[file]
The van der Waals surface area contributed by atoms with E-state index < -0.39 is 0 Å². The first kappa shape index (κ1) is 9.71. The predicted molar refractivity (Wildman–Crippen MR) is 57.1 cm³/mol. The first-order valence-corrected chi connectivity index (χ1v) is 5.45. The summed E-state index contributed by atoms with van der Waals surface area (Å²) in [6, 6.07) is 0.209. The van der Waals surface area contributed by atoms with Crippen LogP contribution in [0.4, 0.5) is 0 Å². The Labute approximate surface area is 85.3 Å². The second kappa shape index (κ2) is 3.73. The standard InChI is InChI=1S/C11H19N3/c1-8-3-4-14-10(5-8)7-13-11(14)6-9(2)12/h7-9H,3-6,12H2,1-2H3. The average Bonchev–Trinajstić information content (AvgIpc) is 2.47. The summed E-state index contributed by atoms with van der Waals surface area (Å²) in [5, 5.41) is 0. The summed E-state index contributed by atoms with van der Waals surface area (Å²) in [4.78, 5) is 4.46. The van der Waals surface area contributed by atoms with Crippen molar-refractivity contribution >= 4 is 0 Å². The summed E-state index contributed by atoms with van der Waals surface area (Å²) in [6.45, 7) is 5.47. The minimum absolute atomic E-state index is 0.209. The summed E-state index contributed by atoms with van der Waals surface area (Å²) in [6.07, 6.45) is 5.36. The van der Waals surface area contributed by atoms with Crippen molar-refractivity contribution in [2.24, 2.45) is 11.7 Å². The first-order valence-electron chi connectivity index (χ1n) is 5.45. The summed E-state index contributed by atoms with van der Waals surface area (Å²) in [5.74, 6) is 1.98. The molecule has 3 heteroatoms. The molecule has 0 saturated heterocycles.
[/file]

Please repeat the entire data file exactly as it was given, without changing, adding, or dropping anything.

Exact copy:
The van der Waals surface area contributed by atoms with E-state index < -0.39 is 0 Å². The first kappa shape index (κ1) is 9.71. The predicted molar refractivity (Wildman–Crippen MR) is 57.1 cm³/mol. The first-order valence-corrected chi connectivity index (χ1v) is 5.45. The summed E-state index contributed by atoms with van der Waals surface area (Å²) in [6, 6.07) is 0.209. The van der Waals surface area contributed by atoms with Crippen LogP contribution in [0.4, 0.5) is 0 Å². The Labute approximate surface area is 85.3 Å². The second kappa shape index (κ2) is 3.73. The standard InChI is InChI=1S/C11H19N3/c1-8-3-4-14-10(5-8)7-13-11(14)6-9(2)12/h7-9H,3-6,12H2,1-2H3. The average Bonchev–Trinajstić information content (AvgIpc) is 2.47. The summed E-state index contributed by atoms with van der Waals surface area (Å²) in [5, 5.41) is 0. The summed E-state index contributed by atoms with van der Waals surface area (Å²) in [4.78, 5) is 4.46. The van der Waals surface area contributed by atoms with Crippen molar-refractivity contribution >= 4 is 0 Å². The summed E-state index contributed by atoms with van der Waals surface area (Å²) in [6.45, 7) is 5.47. The minimum absolute atomic E-state index is 0.209. The summed E-state index contributed by atoms with van der Waals surface area (Å²) in [6.07, 6.45) is 5.36. The van der Waals surface area contributed by atoms with Crippen molar-refractivity contribution in [2.24, 2.45) is 11.7 Å². The first-order valence-electron chi connectivity index (χ1n) is 5.45. The summed E-state index contributed by atoms with van der Waals surface area (Å²) in [5.74, 6) is 1.98. The molecule has 3 heteroatoms. The molecule has 0 saturated heterocycles.